Pedestrians are about to save a lot of steps getting to their train at the Victoria Park Station.
Opened today, access to the LRT station and Stampede Park no longer requires pedestrians to cross a bridge over Macleod Trail at 15 Avenue SE.
“We have a huge part of the city that’s been underutilized, and this is the first step in allowing people easier access into the area,” said Kate Thompson, Calgary Municipal Land Corporation President & CEO.
The new street-level access points to the LRT station were located at 14 Avenue SE and 17 Avenue SE.
The CMLC said that the distance to cross Macleod Trail was seven times less with the street level access.
This was the first way for pedestrians to access Stampede Park without the use of a bridge in over 40 years. Victoria Park Station, then called Stampede Station, opened in 1981.
A pedestrian crossing did exist at Macleod Trail and 17 Avenue SE, but required transit users and park goers to climb a set of stairs to access the station and the park.
Prior to 2020 an estimated 13,000 transit riders used Victoria Park Station.
Further development coming
Starting this weekend, PCL Construction will be doing further demolition on the Victoria Park Station.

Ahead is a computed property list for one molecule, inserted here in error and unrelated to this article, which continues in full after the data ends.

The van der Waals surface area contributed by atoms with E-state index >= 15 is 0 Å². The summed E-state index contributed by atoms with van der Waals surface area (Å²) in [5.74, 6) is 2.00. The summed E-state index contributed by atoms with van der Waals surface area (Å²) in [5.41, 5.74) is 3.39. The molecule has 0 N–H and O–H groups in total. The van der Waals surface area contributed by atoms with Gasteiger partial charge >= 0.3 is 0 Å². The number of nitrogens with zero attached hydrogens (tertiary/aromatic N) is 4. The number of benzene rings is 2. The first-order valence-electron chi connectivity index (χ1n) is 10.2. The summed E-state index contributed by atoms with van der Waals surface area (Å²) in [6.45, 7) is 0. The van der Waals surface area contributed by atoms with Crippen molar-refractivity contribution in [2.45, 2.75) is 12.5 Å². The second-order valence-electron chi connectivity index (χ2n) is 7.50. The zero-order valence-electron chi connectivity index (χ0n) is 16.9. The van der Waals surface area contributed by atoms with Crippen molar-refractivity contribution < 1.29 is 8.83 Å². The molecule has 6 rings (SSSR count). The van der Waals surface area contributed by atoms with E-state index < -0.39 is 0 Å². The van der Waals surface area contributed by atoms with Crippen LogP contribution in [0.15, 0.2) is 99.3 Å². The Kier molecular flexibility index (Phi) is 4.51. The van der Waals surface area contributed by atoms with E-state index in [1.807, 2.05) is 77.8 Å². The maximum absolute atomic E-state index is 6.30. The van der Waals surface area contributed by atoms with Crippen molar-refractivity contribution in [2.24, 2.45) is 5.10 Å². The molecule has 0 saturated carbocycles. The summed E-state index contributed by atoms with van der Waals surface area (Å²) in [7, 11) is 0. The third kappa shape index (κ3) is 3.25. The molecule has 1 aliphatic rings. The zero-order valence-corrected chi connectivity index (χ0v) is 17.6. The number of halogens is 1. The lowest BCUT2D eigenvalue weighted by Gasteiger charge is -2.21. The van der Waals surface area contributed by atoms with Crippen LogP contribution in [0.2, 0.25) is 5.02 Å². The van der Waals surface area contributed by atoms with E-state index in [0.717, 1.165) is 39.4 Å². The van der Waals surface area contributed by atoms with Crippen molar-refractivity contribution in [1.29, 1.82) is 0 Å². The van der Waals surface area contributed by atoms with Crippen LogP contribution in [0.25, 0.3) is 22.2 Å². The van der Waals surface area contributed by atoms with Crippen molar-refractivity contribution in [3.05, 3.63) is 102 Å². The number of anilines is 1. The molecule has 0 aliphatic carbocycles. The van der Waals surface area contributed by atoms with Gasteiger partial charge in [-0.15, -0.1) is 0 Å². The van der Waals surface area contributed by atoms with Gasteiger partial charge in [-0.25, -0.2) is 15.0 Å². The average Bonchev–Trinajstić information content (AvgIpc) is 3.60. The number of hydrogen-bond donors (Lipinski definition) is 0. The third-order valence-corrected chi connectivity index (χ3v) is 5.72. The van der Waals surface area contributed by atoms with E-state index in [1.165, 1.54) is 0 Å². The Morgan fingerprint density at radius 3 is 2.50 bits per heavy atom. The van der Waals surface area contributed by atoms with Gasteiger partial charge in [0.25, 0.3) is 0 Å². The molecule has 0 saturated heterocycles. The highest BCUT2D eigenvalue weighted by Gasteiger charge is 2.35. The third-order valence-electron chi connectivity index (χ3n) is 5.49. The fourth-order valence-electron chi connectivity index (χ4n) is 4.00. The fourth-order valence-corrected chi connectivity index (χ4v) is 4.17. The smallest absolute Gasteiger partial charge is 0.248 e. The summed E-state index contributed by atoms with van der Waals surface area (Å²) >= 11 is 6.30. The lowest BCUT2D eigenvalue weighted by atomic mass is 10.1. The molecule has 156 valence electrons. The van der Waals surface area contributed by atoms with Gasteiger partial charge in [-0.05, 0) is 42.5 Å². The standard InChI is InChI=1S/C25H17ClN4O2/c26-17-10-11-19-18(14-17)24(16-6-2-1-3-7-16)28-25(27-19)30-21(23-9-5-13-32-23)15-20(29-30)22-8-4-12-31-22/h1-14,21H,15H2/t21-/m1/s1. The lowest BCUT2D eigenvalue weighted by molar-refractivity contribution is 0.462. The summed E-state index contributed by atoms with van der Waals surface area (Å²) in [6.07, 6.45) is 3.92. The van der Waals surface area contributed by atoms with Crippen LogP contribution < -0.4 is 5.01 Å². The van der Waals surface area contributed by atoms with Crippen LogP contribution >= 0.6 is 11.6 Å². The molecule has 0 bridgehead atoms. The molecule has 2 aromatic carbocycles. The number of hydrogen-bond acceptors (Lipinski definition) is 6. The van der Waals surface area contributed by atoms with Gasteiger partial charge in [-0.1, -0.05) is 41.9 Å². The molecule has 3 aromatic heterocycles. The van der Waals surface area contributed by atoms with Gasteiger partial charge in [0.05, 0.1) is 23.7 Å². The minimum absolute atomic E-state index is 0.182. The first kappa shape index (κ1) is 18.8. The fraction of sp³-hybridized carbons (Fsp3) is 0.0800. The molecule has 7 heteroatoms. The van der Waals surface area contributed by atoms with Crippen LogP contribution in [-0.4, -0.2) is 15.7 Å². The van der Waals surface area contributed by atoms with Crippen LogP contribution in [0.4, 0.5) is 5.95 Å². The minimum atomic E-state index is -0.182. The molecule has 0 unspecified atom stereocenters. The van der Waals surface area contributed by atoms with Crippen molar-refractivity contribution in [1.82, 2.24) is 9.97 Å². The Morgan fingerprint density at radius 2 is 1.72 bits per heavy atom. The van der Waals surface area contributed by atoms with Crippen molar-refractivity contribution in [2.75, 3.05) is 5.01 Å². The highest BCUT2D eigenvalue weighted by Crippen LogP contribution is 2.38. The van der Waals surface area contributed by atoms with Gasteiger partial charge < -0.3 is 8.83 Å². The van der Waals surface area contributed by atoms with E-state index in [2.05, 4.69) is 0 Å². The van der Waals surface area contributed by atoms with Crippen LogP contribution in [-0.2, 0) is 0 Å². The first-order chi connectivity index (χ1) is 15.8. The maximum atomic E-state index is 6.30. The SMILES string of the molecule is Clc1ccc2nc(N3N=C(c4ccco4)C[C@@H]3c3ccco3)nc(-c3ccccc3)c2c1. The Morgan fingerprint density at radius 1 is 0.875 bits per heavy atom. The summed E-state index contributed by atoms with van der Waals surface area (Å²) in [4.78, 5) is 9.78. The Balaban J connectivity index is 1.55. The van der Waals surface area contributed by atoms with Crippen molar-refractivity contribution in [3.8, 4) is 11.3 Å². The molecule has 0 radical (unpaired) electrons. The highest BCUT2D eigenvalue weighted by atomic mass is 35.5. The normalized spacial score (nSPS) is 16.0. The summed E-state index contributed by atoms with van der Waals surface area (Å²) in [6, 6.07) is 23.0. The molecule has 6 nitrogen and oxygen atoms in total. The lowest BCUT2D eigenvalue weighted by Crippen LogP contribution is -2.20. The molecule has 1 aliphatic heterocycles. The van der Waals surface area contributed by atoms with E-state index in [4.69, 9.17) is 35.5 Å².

CMLC expected that by spring, Calgarians would have a new temporary LRT station.
“You’ll see early next spring, the temporary station in the same location, so Calgarians will see this project evolve and then be delivered jointly with the BMO expansion project,” said Thompson.
Further changes coming to the area include additional street level access points. Larger sidewalks, and increased mobility access to LRT service are also coming.
This redesign was also part of the CMLC’s overall Rivers District master plan.
“The master plan is trying to get people, Calgarians and others, down into this area,” said Thompson.
Safety across Macleod Trail
Thompson said that safety is a primary concern for the redesign of the crossing.
Other at-grade LRT crossings exist in Calgary, such as at the Sunnyside LRT station.
“Everyone has been thinking about that constantly, and there’s precedent for the at-grade crossings in the city,” she said.
“We know that there’s a lot of people going to be coming in and out of business. It’s not a normal city sidewalk; you need to be able to allow for the crowds and plan for the crowds.”
This year there have been two pedestrian incidents at Macleod Trail and 17 Avenue SE that required EMS to attend. The first was at 3:08 a.m. on July 10. The second was at 11:24 p.m. on Sept. 8.